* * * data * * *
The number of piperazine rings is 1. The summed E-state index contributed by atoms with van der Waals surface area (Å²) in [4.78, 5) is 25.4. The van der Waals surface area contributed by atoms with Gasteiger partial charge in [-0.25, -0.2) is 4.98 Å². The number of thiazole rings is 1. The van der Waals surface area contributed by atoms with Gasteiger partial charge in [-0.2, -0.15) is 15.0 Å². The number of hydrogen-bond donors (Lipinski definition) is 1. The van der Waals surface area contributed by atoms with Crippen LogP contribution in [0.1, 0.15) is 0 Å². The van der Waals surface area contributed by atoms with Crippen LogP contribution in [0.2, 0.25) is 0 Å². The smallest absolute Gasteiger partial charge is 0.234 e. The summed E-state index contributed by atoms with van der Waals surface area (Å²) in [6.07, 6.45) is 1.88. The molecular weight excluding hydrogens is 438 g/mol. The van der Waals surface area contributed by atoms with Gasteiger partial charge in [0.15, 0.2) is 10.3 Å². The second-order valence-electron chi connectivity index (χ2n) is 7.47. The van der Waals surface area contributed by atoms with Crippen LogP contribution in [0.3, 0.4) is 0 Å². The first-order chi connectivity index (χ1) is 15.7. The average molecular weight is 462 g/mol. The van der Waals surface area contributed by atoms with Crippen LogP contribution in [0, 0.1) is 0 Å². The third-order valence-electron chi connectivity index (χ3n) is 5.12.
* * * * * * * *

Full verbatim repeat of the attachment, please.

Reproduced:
The number of piperazine rings is 1. The summed E-state index contributed by atoms with van der Waals surface area (Å²) in [4.78, 5) is 25.4. The van der Waals surface area contributed by atoms with Gasteiger partial charge in [-0.25, -0.2) is 4.98 Å². The number of thiazole rings is 1. The van der Waals surface area contributed by atoms with Gasteiger partial charge in [-0.2, -0.15) is 15.0 Å². The number of hydrogen-bond donors (Lipinski definition) is 1. The van der Waals surface area contributed by atoms with Crippen LogP contribution in [0.1, 0.15) is 0 Å². The van der Waals surface area contributed by atoms with Crippen LogP contribution in [0.2, 0.25) is 0 Å². The smallest absolute Gasteiger partial charge is 0.234 e. The summed E-state index contributed by atoms with van der Waals surface area (Å²) in [6.07, 6.45) is 1.88. The molecular weight excluding hydrogens is 438 g/mol. The van der Waals surface area contributed by atoms with Gasteiger partial charge in [0.15, 0.2) is 10.3 Å². The second-order valence-electron chi connectivity index (χ2n) is 7.47. The van der Waals surface area contributed by atoms with Crippen LogP contribution in [0.3, 0.4) is 0 Å². The first-order chi connectivity index (χ1) is 15.7. The average molecular weight is 462 g/mol. The van der Waals surface area contributed by atoms with Crippen LogP contribution in [0, 0.1) is 0 Å². The third-order valence-electron chi connectivity index (χ3n) is 5.12.